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SDN and NFV: Faster Than the Future

By Dan Joe Barry May 15, 2014

Software Defined Networking (SDN) and Network Function Virtualization (NFV) are gathering momentum as telecom carriers struggle to manage rapid growth in data traffic. Recent discussions have focused on the ability of SDN and NFV to make network and service provisioning more agile and flexible; but do they fully address the challenge facing carriers today? Only by enabling real-time insight into what is happening in the network and how services are performing, will the true benefits of SDN and NFV be realized.

For many years now, carriers have been struggling with the growing volume, velocity and variety of data. This is a relentless growth curve with no immediate end in sight. The challenge has been to manage this situation profitably. The solution, many believe, lies in optimizing resource usage and accelerating the deployment of new and innovative services.

SDN and NFV have been identified as potential enablers of this solution. Based on Commercial-Off-The-Shelf (COTS) hardware, the immediate benefit is the expected cost reduction for both vendors and their carrier customers. But, even more importantly, it is the flexibility that virtualized network functions provide and the agility that centralized software programmable control enables that brings the real value.

But, do SDN and NFV address all aspects of the challenge that carriers face today? There is a vital ingredient in the formula for success, which is little discussed; on what basis will the agility and flexibility of SDN and NFV be called into action? What intelligence will be used to make decisions?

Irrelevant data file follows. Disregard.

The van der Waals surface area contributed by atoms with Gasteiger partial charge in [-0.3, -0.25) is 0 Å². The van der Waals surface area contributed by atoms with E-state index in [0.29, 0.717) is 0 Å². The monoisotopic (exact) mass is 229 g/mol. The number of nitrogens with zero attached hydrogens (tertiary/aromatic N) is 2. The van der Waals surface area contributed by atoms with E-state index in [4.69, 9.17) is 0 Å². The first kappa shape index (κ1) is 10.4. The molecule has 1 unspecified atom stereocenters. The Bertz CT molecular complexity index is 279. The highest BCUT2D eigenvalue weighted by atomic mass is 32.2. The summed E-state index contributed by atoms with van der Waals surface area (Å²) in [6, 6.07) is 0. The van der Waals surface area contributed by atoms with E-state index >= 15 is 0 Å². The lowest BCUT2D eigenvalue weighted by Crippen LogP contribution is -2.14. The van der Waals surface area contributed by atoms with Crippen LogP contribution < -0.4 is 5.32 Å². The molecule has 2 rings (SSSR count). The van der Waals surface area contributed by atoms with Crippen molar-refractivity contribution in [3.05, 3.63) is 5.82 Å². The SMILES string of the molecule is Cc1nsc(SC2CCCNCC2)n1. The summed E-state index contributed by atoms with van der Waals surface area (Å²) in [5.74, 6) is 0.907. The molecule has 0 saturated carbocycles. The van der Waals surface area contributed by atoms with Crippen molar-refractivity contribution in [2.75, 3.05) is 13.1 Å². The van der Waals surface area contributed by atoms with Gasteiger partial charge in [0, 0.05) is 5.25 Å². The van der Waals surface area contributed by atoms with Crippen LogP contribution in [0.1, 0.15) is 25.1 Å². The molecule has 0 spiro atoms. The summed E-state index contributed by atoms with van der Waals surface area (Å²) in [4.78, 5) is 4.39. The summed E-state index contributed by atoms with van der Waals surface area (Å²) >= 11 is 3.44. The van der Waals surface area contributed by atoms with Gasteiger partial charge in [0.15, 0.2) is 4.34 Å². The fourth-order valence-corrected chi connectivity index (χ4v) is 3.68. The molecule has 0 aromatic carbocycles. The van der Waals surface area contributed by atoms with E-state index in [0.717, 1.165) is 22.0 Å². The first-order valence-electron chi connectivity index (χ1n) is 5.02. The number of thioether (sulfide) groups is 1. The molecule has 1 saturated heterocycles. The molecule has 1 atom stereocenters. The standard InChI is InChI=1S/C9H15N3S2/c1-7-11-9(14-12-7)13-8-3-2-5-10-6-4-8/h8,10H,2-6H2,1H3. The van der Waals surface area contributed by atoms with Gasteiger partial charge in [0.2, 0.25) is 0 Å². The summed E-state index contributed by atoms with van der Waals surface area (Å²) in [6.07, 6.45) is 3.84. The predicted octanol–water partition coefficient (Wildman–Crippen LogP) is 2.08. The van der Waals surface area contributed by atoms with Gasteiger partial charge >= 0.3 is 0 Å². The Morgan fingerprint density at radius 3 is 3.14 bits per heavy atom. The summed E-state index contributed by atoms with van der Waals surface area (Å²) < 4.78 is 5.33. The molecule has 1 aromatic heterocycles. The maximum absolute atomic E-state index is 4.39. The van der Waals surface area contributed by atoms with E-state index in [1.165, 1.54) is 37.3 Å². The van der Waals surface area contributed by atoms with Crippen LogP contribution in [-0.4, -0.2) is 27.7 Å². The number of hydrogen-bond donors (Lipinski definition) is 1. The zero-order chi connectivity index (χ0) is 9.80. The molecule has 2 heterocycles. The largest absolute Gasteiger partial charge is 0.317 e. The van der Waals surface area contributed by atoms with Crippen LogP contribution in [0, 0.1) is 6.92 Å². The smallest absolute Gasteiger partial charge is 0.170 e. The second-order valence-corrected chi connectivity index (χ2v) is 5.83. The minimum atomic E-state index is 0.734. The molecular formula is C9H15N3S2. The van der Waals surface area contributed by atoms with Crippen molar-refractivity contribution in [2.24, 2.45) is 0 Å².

The answer to these questions is real-time insight. Only by enabling real-time insight into what is happening in the network, and how services are performing, will the true benefits of SDN and NFV be realized.

Building Flexibility and Agility into the Network

SDN and NFV have evolved independently, but share many common traits. In the telecom world, they are increasingly seen as complementary solutions to building flexibility and agility into the network while at the same time reducing cost and complexity.

SDN and NFV are expected to provision services quickly with as little dependency on the network as possible. With virtualized network functions and centralized switching and routing control, it is expected to be possible to literally move the bandwidth, processing and storage resources required to where they are most needed. Building this infrastructure on COTS hardware helps to reduce cost, while providing scalability and efficiency.

There is confidence this can be done because this is the way enterprise networks and data centers are operated today, albeit for processing and storage resources. Virtualization is now pervasive and supports a vast range of cloud services. Even SDN has origins in the enterprise and data center world as a means to reduce cost and improve efficiencies.

Telecom carriers and vendors have seen the benefits that these approaches have delivered, not least of which is the speed at which new services can be deployed. It is the flexibility and agility that virtualization, centralized switching and routing control promise that has captured attention.

Agility and Flexibility: Only Half of the Formula

SDN and NFV, if fully realized, can provide the benefits that carriers are seeking with regard to provisioning services in a faster and more efficient manner. However, this is only one half of the formula for success. The key questions that need to be asked. “What will trigger changes to service and network configurations?” “When will the capabilities of SDN and NFV be called into action?” “For what purpose?”

The answer to these questions forms the other half of the formula. The full benefits of SDN and NFV cannot be realized unless these questions are understood and answered.